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Harris Blackwood: Judging foods freshness the old-fashioned way
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When one goes scavenging in the refrigerator or cupboard for something to eat, there is always that question as to whether or not it is “bad.”

Some things are not on my desired palate, such as asparagus. That would never pass my test as “good.” Not that it is spoiled, but I just don’t like it.

On two occasions, I have lived on my own. There are things I miss about that. If you are craving a glass of milk and you’re not sure if it’s OK, you can always test it by taking a whiff after opening the top of the jug. If it smells OK, you might take a swig out of the jug to verify your initial conclusion. You can only do this if you’re single, and generally this is done standing in the light of the refrigerator in your underwear.

The smell test is applicable on a number of food products. If if smells all right, it probably is.

The other acceptable test for singles is the observation test. Is anything growing on it? Usually, this is some fuzzy stuff that even the most tolerant of eaters will turn away.

These days, manufacturers put a date on the package. Sometimes it says things such as “Best if used by” or “Please sell by.”

Don’t let my wife see that.

I read a national report that says many foods are safe long beyond those days.

Don’t tell my wife this, either.

Other manufacturers place a date with no reference as to its significance. You don’t know if this has something to do when it was made or maybe it was the company president’s birthday.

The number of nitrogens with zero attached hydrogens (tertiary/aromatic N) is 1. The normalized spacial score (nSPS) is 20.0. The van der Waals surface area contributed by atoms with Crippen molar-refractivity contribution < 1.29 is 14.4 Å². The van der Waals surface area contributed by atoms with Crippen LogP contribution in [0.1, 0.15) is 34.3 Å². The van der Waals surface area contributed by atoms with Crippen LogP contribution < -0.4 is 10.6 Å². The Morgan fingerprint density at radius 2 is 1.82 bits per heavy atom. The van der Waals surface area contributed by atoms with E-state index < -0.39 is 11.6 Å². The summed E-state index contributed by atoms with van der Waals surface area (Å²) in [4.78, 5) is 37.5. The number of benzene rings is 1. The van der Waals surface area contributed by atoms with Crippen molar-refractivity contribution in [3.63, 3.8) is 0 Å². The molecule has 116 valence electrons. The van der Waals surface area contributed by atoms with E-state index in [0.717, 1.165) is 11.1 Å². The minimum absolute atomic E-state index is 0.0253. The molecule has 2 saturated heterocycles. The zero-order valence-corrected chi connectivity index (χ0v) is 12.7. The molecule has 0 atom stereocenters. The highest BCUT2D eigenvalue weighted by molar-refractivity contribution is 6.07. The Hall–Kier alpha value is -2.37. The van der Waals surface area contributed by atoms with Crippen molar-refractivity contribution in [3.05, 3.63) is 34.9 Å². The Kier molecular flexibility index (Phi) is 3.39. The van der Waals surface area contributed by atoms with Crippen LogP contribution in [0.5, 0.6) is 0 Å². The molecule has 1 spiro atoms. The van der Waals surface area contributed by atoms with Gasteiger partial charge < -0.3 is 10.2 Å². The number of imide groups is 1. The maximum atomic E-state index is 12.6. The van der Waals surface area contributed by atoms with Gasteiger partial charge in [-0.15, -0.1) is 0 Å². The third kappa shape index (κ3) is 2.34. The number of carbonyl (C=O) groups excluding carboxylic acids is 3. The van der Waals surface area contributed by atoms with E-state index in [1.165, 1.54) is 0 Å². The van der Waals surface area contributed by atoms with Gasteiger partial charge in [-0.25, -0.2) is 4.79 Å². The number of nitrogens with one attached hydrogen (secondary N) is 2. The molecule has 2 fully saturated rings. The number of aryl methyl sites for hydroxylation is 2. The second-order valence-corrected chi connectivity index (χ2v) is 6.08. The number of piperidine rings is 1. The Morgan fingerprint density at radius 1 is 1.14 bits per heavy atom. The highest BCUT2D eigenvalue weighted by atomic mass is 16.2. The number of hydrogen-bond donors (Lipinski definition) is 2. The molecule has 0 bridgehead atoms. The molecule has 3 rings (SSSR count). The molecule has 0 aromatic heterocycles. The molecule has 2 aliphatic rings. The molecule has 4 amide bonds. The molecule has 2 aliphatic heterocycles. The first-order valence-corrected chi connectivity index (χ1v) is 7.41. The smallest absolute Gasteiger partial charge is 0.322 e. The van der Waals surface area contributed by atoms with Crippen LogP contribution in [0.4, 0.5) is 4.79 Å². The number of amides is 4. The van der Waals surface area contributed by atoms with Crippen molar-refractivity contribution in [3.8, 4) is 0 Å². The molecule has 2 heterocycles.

The Grocery Manufacturers Association and the Food Marketing Institute are trying to get their members to be consistent in the use of label dates. In other words, an arbitrary expiration date has reached its expiration date.

The groups want all manufacturers to use two dates. One would be the “Best if used by” to indicate while the product may not taste as fresh, it is still OK to eat. The other one is a more definitive “Use by” to say it is not a good idea to use the product after that date.

I kind of like this idea. It would settle a long-standing, but friendly, debate at my house over the safety of food.

In the meantime, your eyes and nose are good indicators as to whether or not you want to indulge in a few potato chips you bought for last year’s summer picnic and whether that sandwich meat is safe for a midnight snack.

If you have further doubt, you can look both ways in a darkened kitchen in the glow of the refrigerator bulb and take a swig of milk. You can also dip a finger in the peanut butter jar and see if it would go well with the milk.

Not that I’ve ever done that myself. Well, not recently. If I did, I think that other expiration date, the statue of limitations, has passed.


Harris Blackwood is a Gainesville resident whose columns appear on the Sunday Life page and on

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